by Eileen Cook (Women's Fiction)
THE BRONTE PROJECT
by Jennifer Vandever (Women's Fiction)
Excellent. Apprentice Writer adores one-word titles, elegantly capturing content with economy.
Intriguing. There is currently a powerful Austen wave rolling through print- and celluoid entertainment. Due to contrary nature, this naturally meant AW was fascinated by the Bronte label. The title (and cover) were sufficient on their own to make her purchase.
Beautiful cover in gorgeous scarlets and creams. Would have drawn Apprentice Writer's eye even without buzz.
Interesting mirror image of a modern young woman and a historical young woman each writing at what looks like the same desk. Plus, the font is very cool.
Debut author, who will soon release her next title and maintains a lively internet presence via her personal website and one she shares with a number of other debut authors.
Debut author, who appears to have no follow-up book in the pipeline and who maintains no internet presence that AW could detect. It seems she has returned to her film roots.
Abandoned woman's efforts to convince her fiance to return lead to the launch of psychic career.
Abandoned woman's efforts to convince her fiance to return lead to change in academic career.
Chapters open with astrological forecasts that foreshadow upcoming scenes.
Chapters open with apt quotes from Charlotte Bronte's correspondence, one phrase of which is also chosen to act as chapter title.
“I’m crouching under the utility sink in the laundry room, clutching Doug’s socks. Not all his socks, just one from each pair, to slowly drive him insane or better yet, drive him back home. I consider trying to stuff myself into the one empty dryer, I consider standing next to the wall (to) blend in with the surroundings, (then I) dive to the floor, pull the stacked laundry bags out (of their shelf), tuck myself in, and pull them back over me. The door opens and Doug walks in.”
The heroine, Sara, is expressed in third person and undergoes character testing both via fiance departure as well as interactions with a great, quirky cast of secondary characters. AW's favorites among them were a French poet who refuses to write any of his work down so as to avoid opinions of others and also due to a wish to include 'everything' in his living poem that he experiences, and the fascinating, aggravating character of a rival academic who heads the 'Princess Diana studies' department.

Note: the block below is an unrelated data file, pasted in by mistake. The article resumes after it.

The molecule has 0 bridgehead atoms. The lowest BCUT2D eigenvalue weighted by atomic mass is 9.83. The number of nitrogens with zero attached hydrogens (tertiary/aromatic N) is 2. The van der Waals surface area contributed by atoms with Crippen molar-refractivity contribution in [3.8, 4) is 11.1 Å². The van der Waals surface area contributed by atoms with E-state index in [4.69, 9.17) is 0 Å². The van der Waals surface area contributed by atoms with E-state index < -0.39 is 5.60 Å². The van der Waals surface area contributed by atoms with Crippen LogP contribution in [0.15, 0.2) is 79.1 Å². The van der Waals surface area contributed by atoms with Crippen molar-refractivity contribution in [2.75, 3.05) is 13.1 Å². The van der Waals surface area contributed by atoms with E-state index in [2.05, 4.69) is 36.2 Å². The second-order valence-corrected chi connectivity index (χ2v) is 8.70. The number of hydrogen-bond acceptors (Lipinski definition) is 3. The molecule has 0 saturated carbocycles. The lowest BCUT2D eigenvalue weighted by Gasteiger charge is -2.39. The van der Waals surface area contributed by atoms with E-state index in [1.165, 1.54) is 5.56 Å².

The writing also appealed, with something funny, thoughtful, or both appearing on almost every page:
"...Sara favored colors that, as her mother liked to point out, occurred naturally in bruises - blacks, blues and grays - while (on) Claire even black looked red."
"...Sara sat on a panel Claire conducted in stony silence. After an hour of tepid debate among the other panelists about quilting and women murderers, Claire turned to Sara and asked if she was giving a demonstration of 'Victorian feminine silence.' Sara mumbled something incoherent about corsets..."
"...'There's a promising young filmaker next to that column,' (the publicist's young female assistant) said. 'Doric or Ionic?' Paul asked. The young woman stared at him, uncomprehending, then ran a hand down the front of her suit. 'Donna Karen. Where have you published?' 'Mostly in Hungary and the back of men's magazines.' She frowned slightly. 'Right now I'm editing "The Complete Idiot's Guide to Writing a Complete Idiot's Guide," Paul said. 'What about you?' she wheeled around to Sara. 'Working on my thesis.' 'On?' 'The Bronte sisters.' She thought, cross-referencing with speed-dial celerity. 'I love that old Motown stuff!'..."